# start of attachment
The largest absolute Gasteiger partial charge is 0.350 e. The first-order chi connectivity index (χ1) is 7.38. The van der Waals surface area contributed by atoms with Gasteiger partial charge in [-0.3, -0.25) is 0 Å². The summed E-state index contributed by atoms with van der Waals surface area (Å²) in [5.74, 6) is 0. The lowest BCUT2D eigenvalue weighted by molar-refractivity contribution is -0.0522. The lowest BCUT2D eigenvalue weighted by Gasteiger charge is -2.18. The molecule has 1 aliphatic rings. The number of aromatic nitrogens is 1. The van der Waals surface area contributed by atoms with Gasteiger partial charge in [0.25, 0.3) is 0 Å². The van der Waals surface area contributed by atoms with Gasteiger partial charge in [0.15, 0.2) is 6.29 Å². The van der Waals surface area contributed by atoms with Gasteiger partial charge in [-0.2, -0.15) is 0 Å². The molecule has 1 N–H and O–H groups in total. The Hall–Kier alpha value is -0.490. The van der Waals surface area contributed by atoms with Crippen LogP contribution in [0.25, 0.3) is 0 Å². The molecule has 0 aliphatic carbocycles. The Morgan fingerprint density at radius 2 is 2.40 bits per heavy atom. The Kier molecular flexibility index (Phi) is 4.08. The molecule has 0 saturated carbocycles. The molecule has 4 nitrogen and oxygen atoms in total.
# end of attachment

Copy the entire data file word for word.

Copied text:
The largest absolute Gasteiger partial charge is 0.350 e. The first-order chi connectivity index (χ1) is 7.38. The van der Waals surface area contributed by atoms with Gasteiger partial charge in [-0.3, -0.25) is 0 Å². The summed E-state index contributed by atoms with van der Waals surface area (Å²) in [5.74, 6) is 0. The lowest BCUT2D eigenvalue weighted by molar-refractivity contribution is -0.0522. The lowest BCUT2D eigenvalue weighted by Gasteiger charge is -2.18. The molecule has 1 aliphatic rings. The number of aromatic nitrogens is 1. The van der Waals surface area contributed by atoms with Gasteiger partial charge in [0.25, 0.3) is 0 Å². The van der Waals surface area contributed by atoms with Gasteiger partial charge in [0.15, 0.2) is 6.29 Å². The van der Waals surface area contributed by atoms with Gasteiger partial charge in [-0.2, -0.15) is 0 Å². The molecule has 1 N–H and O–H groups in total. The Hall–Kier alpha value is -0.490. The van der Waals surface area contributed by atoms with Crippen LogP contribution in [0.25, 0.3) is 0 Å². The molecule has 0 aliphatic carbocycles. The Morgan fingerprint density at radius 2 is 2.40 bits per heavy atom. The Kier molecular flexibility index (Phi) is 4.08. The molecule has 0 saturated carbocycles. The molecule has 4 nitrogen and oxygen atoms in total.